Whangārei District Council rates rises will more than halve original forecasts after councillors last week decided on a proposed 2.2 per cent rates reset for the coming financial year.

The council had originally planned a 5.2 per cent rates increase for 2020/2021 but, at its council meeting in late April, voted to revise that to 2.2 per cent - subject to public feedback.

"The globe has gone through a seismic shift with Covid," Whangārei District Council Mayor Sheryl Mai told the live-streamed meeting.

"We know our ratepayers have been affected by this, which is why we are resetting," she said.

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WDC next goes out for public consultation around this figure before finally confirming its rates for the coming financial year.

The timing of the reset means the council will now likely not set its 2020/2021 rates until after the business year starts on July 1. Consultation starts on May 15, ending on June 4.

It won't be much like a typical consultation, however. Due to Covid-19 restrictions, the council is looking at how to address the process's traditional face-to-face features.

A soon-to-be-released document will outline the reasons for the reset. It will include implications of this increase for residents and council services. It will also include the implications of the three other year's rating options, turned down by council majority in the lead-up to the meeting.

"I believe going out to consultation with the 2.2 per cent, in line with inflation, is the prudent course of action," Mai said.

"Once the community sees the information we put out in a consultation document, they will see the amount of effort that has gone into re-evaluating, to reshape and to restart our budgets," she added.

Councillors had, before last week's meeting, thrashed out 2.2 per cent as being the best rates reset option, weighing up competing factors such as council services impact, its ability to help community sectors hardest hit by Covid-19 and the council's recovery leadership role.

The other options considered were to stick with the status quo 5.2 per cent rise; a 3.2 per cent rise or zero increase.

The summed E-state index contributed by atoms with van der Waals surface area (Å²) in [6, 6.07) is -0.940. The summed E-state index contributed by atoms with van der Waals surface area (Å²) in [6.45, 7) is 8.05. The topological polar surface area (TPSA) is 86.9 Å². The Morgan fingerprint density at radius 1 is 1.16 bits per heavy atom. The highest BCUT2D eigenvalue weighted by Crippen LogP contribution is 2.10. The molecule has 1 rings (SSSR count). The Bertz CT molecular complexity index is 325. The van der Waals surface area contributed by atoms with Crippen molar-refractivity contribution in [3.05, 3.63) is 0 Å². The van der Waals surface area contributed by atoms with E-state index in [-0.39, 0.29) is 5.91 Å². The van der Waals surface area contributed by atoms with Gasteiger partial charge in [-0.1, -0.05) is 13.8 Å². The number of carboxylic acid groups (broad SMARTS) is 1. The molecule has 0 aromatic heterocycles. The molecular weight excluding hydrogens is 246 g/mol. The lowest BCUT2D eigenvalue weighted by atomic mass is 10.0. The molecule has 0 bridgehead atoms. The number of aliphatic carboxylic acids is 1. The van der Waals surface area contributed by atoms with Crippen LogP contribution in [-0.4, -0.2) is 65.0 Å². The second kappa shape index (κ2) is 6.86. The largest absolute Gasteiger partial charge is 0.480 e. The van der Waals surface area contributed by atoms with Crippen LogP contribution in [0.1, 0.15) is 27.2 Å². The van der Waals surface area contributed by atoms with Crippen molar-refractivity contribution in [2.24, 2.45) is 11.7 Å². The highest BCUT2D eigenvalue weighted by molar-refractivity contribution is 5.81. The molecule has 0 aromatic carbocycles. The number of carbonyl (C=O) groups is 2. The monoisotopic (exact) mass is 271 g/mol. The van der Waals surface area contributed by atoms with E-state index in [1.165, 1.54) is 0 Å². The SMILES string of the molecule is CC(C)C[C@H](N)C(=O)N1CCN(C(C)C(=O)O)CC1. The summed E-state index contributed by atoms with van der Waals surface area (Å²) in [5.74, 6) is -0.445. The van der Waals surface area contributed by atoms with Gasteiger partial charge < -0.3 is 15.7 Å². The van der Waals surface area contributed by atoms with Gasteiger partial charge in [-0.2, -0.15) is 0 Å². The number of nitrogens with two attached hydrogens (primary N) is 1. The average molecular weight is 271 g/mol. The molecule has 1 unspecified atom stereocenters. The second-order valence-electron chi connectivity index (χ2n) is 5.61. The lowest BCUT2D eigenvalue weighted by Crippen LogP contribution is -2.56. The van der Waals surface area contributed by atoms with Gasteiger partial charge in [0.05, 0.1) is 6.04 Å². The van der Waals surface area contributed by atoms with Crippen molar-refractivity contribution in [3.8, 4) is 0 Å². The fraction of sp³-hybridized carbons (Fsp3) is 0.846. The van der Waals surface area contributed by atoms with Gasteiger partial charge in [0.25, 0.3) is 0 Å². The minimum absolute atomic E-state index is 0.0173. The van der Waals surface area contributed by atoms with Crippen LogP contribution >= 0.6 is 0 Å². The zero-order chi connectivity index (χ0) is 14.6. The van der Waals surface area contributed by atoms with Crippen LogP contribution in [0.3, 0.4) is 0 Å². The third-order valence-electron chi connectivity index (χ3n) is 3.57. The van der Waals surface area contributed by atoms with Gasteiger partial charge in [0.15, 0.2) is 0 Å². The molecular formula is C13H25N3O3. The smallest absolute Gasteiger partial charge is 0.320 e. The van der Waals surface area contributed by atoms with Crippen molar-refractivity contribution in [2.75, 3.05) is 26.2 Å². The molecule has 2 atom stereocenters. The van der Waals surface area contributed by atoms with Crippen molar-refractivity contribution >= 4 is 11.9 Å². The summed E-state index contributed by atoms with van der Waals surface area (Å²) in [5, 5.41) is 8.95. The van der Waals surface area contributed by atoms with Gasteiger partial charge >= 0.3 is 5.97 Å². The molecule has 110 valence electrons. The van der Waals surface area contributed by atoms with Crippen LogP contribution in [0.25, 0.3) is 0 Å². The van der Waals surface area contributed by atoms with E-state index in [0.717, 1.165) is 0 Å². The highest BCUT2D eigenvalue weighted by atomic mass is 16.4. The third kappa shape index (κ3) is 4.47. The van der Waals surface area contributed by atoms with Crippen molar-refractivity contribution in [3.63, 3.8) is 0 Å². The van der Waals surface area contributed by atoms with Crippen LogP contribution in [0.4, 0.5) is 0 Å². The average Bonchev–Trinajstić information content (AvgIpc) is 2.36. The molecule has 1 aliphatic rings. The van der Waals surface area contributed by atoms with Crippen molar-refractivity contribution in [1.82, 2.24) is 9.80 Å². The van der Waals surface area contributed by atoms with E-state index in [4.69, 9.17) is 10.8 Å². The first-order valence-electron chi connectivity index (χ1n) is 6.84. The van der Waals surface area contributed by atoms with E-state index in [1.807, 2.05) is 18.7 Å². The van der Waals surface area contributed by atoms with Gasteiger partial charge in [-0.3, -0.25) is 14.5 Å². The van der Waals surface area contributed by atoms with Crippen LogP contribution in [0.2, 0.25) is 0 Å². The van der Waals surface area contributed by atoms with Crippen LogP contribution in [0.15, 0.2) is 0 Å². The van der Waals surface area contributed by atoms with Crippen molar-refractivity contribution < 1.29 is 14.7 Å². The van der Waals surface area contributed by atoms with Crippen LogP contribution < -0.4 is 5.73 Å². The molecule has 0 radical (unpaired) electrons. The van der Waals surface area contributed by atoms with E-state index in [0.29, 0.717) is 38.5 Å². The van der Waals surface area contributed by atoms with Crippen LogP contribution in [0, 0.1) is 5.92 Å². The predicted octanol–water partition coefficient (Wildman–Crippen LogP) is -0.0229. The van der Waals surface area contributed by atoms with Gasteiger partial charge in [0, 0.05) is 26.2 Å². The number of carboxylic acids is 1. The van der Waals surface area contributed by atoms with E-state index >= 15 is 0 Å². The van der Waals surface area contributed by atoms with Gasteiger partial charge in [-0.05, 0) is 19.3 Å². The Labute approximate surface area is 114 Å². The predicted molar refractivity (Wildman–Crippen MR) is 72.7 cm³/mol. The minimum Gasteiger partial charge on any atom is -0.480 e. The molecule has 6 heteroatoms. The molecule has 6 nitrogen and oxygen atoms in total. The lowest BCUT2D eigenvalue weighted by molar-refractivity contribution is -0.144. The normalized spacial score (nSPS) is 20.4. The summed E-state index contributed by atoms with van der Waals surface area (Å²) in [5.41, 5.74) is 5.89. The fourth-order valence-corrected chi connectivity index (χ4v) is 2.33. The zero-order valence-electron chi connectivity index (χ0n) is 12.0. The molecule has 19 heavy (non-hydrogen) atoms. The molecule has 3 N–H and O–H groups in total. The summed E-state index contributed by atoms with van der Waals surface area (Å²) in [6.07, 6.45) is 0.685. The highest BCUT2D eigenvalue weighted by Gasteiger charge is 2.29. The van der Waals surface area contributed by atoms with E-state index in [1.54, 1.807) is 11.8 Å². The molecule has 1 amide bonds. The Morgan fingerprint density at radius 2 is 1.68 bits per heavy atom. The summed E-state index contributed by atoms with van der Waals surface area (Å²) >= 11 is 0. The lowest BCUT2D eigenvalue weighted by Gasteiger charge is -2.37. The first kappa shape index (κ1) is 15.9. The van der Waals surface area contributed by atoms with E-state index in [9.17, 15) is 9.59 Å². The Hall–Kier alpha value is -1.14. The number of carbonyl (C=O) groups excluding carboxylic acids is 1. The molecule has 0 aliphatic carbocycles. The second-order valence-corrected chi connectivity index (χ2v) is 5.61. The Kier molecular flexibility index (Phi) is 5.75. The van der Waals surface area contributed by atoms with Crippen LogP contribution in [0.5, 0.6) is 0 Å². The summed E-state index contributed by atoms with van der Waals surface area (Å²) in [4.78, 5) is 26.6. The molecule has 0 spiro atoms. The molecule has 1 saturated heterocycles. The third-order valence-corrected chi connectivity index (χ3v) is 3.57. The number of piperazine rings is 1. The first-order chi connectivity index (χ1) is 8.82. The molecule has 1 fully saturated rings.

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Whangārei District Council has slashed its planned rates rise for the coming financial year due to the Covid-19 pandemic fallout. Photo / Michael Cunningham
Whangārei District Council has slashed its planned rates rise for the coming financial year due to the Covid-19 pandemic fallout. Photo / Michael Cunningham

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Mai said there would be those in the community who wanted the council to maintain its status quo 5.2 per cent rates increase and those who wanted a zero rates rise. Council would listen to feedback and make its decision from there.

At the meeting, councillors Vince Cocurullo, Phil Halse, Gavin Benney and Jayne Golightly were keen to see the WDC choose a proposed zero rates rise for 2020/2021 and attempted from the outset to ensure this would be the choice the council sought public consultation on.

But Mai, deputy mayor Greg Innes and councillors Shelley Deeming, Anna Murphy, Nick Connop, Ken Couper, Tricia Cutforth, Greg Martin, Carol Peters and Simon Reid voted in favour of the 2.2 per cent rates reset.

The meeting can be viewed on WDC's Facebook page at facebook.com/WhangareiDC.


The proposed 2.2 per cent rates increase means an average urban residential property with a $291,000 land value would pay $2131 in rates for the coming year – down $33 from the $2164 it would have been paying with a 5.2 per cent increase.

An urban residential property with $448,000 land value would pay $2509 in rates for the coming year – down $34 from the $2543 it would have been paying with the 5.2 per cent.

A residential lifestyle property with $570,000 land value would pay $2048 in rates for the coming year - down $21 from $2069 with a 5.2 per cent rise.

A high-value residential lifestyle property with $2.112 million land value would pay $4401 in rates for the coming year – down $34 from $4435 with a 5.2 per cent rise.

A commercial property with $496,000 land value would pay $8889 in rates for the coming year - down $482 from pre rates reset of $9371 with a 5.2 rise.

An industrial property with $2.290 million land value would pay $38,778 in rates – down $2176 from $40,954 with a 5.2 per cent rise.

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